3-D model of the scan data of Fort Lawton. The color ramp corresponds to elevation.
Remote sensing systems, such as ground penetrating radar (GPR), provide archaeologists with the ability to study sites without disturbing the archaeological features on the surface and below the ground. Light Detection and Ranging (LiDAR) is another type of remote sensing technology. LiDAR systems use a laser to find and record the distance to a point on an object. The LiDAR scanner collects thousands of these measured points to generate a three dimensional point cloud of the area or object being scanned.In the summer of 2010, GSU archaeologists began deploying and testing two LiDAR systems to record topographic features at Camp Lawton. Fort Lawton will be the first in a series of scan projects planned to demonstrate the use of this technology in the interpretation of the site. LiDAR scans of the fort will be used to generate a three dimensional model of the fort. This model will then be integrated with other data from GPR, excavations, and shovel tests to more accurately illustrate the fort’s relationship to the stockade wall and other site components. Future applications of LiDAR include digital reconstruction of the site, recording and presenting excavation data, and collecting topographical map data.
- Matthew A. Luke
The Research Team
Sue Moore, Ph.D.
Dr. Sue Moore is a professor of Anthropology in the Department of Sociology and Anthropology at Georgia Southern University.Dr. Moore is the former chair of the Department of Anthropology and Sociology and the former dean of the College of Liberal Arts and Social Sciences at Georgia Southern University. Her research interests include historical archaeology, particularly southeastern U.S. colonial-postbellum periods.
Moore’s students are currently engaged in research at three locations: Mont Repose Plantation in South Carolina, Old Town Plantation near Louisville, Ga., and Camp Lawton at Magnolia Springs State Park in Millen, Ga.
Dr. Moore completed her Bachelor of Arts, Master of Arts and Ph.D. in Anthropology at the University of Florida.
Kevin Chapman is the Graduate Supervisor for the Camp Lawton/Magnolia Springs project. Chapman found the first artifact on the Camp Lawton site and quickly realized he was working in an area that held numerous pieces of historical importance, despite the widely held belief by many professional archaeologists that nothing of significance remained on the Civil War site.The discoveries at Camp Lawton have special meaning for Chapman, who served eleven years in the Georgia Army National Guard and was activated for duty in Bosnia-Herzegovina. His military background gives him a unique understanding of the items found at Camp Lawton, and what they meant to each soldier.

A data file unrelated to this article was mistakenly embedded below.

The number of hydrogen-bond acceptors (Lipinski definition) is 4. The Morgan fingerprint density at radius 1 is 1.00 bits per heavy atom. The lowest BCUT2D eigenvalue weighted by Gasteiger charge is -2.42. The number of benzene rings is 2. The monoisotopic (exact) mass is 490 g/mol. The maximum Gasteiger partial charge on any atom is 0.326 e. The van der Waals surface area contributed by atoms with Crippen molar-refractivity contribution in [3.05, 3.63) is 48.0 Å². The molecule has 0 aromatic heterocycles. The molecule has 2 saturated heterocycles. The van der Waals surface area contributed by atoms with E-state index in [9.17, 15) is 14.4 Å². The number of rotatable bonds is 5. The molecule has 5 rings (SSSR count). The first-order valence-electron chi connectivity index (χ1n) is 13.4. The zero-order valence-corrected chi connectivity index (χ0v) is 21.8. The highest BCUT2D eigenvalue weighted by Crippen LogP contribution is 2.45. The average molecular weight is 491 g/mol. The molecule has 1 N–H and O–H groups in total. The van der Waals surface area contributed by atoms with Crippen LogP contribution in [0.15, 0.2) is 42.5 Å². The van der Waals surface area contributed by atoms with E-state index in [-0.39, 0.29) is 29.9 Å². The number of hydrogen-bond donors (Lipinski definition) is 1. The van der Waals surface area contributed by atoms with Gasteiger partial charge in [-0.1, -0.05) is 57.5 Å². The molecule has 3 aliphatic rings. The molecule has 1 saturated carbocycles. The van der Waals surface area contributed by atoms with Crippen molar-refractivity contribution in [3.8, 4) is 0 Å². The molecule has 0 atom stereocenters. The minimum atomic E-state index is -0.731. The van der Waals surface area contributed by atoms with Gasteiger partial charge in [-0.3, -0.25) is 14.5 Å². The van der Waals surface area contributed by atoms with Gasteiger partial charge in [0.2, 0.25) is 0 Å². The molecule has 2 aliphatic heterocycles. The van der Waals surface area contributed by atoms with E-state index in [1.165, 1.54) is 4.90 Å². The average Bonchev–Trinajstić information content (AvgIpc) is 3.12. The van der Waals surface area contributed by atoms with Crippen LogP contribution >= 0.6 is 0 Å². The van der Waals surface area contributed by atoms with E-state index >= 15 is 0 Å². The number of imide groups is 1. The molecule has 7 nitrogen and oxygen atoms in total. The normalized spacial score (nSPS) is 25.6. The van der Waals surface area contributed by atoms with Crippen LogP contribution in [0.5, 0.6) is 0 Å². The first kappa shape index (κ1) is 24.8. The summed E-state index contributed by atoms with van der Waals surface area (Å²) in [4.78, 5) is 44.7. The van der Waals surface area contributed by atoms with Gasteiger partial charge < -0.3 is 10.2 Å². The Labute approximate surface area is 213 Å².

Chapman is a native of Summerville, Georgia and holds an Associate of Arts in Criminal Justice from East Georgia College, a Bachelor of Arts in Anthropology from Georgia Southern University, and is currently enrolled in Georgia Southern’s Masters of Arts in Social Science (Anthropology) program.
He received the Cultural Heritage Scholarship for the 2010-2011 academic year and was recently accepted into the U.S. Fish and Wildlife’s Specialized Career Education program.
Matthew Newberry is the logistical coordinator for the Camp Lawton/Magnolia Springs project and assisted with the archaeological survey and test excavations of the site.Newberry is a native of Hamilton, Georgia and earned a Bachelor of Arts in Anthropology from Georgia Southern University. He is currently enrolled in Georgia Southern’s Masters of Arts in Social Science program.